Macedonia -- City Council members said they heard residents loud and clear regarding a proposed zoning change for a two-acre property that would have allowed the Macedonia Marketplace on Route 82 by Route 8 to expand.

The 5-0 vote against the rezoning from Business-Office to B-1 convenience business district, was met with applause from the audience Sept. 22 after several residents spoke out against the request during a second public hearing on the rezoning. Residents cited concerns regarding noise, trash, traffic and home values.

A phone call to The Osborne Capital Group seeking comment was not returned.

In making its rezoning request, Osborne Capital Group had submitted a plan that included two new buildings and a parking area meant to alleviate some of the congestion from the current traffic at the Marketplace where First Watch, MattressFirm, Vitamin Shoppe, Antonio's Pizza, an AT&T store and Sherwin Williams are located.

The two new buildings would have housed a possible dental office, hair salon, at least two fast casual restaurants and a possible drive-thru coffee shop.

Mayor Joe Migliorini said the property, consisting of seven lots, was zoned B-1 in the 1990s. The northwest corner is off Harmon Drive and the property's eastern boundary is Fairlane Drive. Migliorini said the property was rezoned to a Business Office district after the property was purchased some time in the 1990s.

Harman Drive resident Terry Repak said he believes that if the property was rezoned to a B-1 district anything could be built on the lots, not just the proposed retail and restaurants.

He gave the example of the proposed Marriott Townplace Suites, which received a similar use permit from the Planning Commission for the B-1 district off Girl Scout Way.

"The code says once that hotel use is allowed in another district, [the use] becomes automatic in all of that zoning for that use," Repak said.

Holly Guffin, a Fairlaine drive resident, said she and other neighbors have seen an increase in skunks and raccoons that residents believe are attracted to waste receptacles behind the existing businesses.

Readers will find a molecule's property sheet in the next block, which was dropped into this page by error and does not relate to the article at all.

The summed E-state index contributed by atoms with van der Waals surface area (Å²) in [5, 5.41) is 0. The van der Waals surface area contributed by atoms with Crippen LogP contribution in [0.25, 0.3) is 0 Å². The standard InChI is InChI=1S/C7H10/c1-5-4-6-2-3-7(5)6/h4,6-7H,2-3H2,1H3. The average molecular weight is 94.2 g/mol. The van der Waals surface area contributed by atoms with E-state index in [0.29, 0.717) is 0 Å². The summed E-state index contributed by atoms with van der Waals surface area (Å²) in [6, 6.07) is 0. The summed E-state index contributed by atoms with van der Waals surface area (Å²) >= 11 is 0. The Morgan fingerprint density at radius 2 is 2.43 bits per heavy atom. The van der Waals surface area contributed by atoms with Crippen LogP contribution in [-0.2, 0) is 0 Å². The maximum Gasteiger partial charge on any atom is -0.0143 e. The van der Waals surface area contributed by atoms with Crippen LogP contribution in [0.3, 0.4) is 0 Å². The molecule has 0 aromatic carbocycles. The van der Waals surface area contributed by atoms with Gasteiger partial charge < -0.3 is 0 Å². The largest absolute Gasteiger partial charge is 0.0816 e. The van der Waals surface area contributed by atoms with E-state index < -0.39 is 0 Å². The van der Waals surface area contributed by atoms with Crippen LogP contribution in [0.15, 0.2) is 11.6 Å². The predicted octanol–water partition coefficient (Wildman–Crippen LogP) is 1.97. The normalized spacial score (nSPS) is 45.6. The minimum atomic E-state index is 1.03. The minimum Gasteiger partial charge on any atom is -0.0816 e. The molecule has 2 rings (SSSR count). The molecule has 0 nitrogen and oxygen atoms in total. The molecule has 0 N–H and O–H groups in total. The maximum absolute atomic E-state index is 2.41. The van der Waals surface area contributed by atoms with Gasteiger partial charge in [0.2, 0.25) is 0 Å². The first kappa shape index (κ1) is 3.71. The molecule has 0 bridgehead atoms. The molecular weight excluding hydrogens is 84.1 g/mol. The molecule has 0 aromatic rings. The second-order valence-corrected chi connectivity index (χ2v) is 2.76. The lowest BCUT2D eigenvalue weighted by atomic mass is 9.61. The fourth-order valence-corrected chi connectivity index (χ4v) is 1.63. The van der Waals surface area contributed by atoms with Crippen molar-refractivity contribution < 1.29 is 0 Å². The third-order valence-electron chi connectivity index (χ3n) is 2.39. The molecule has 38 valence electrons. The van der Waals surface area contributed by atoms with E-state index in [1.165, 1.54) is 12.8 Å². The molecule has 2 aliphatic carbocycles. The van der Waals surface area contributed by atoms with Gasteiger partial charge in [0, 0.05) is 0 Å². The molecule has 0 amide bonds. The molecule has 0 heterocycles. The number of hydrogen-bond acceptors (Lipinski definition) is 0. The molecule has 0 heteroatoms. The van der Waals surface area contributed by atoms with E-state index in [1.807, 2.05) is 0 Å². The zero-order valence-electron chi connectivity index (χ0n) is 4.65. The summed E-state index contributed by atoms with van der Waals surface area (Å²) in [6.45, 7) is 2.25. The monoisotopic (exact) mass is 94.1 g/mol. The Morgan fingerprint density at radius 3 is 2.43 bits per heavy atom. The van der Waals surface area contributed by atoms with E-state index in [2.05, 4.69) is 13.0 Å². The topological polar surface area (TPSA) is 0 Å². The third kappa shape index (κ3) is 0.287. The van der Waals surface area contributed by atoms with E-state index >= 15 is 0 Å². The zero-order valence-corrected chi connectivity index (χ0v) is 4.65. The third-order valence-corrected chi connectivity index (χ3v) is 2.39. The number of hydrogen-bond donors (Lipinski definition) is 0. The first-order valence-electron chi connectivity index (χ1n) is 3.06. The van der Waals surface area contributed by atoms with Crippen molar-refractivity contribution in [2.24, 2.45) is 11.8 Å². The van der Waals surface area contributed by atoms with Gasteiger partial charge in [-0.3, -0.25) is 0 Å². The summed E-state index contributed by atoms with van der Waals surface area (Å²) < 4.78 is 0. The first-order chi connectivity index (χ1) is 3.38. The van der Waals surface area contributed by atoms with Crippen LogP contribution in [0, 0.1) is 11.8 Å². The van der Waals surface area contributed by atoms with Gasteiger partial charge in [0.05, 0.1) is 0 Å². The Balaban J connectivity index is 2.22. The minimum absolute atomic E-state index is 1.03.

Michelle Repak said residents have no authority over the Planing Commission and Board of Zoning Appeals, as they are unable to vote them out of office, and asked Council to serve as a buffer.

"You are the people we elected to protect us, if you can't protect us then we have no hope as tax payers," she said "Any developer at any time can just ruin our neighborhood and we're stuck."

Another resident said traffic is an issue already for those trying to turn left from Fairlane Drive onto Route 82

Doug Houser, a Harmon Road resident, said he is in favor of development but would rather see an office building built on the property.

"People don't understand, we live there; we would love to have a three-story building there because we wouldn't have the sound from Lowe's, and all these other businesses," Houser said.

He added the hours of an office building are typically from 9 a.m. to 5 p.m. and not open on weekends.

During the vote by council, Councilor David Engle said business and tax revenue are important to the city, but added he doesn't feel the proposed rezoning would protect the citizens.

Council President Nick Molnar said his mind was made up in April.

"It's hard for me to think I would support a business over our residents. My mind was made up on 4-28; my answer is no," Molnar said.

Councilor Jan Tulley sealed the unanimous vote but cautioned residents that if a business office were to be built in the area, hours are not limited and some companies often work 24/7.

Briana Barker: 330-541-9432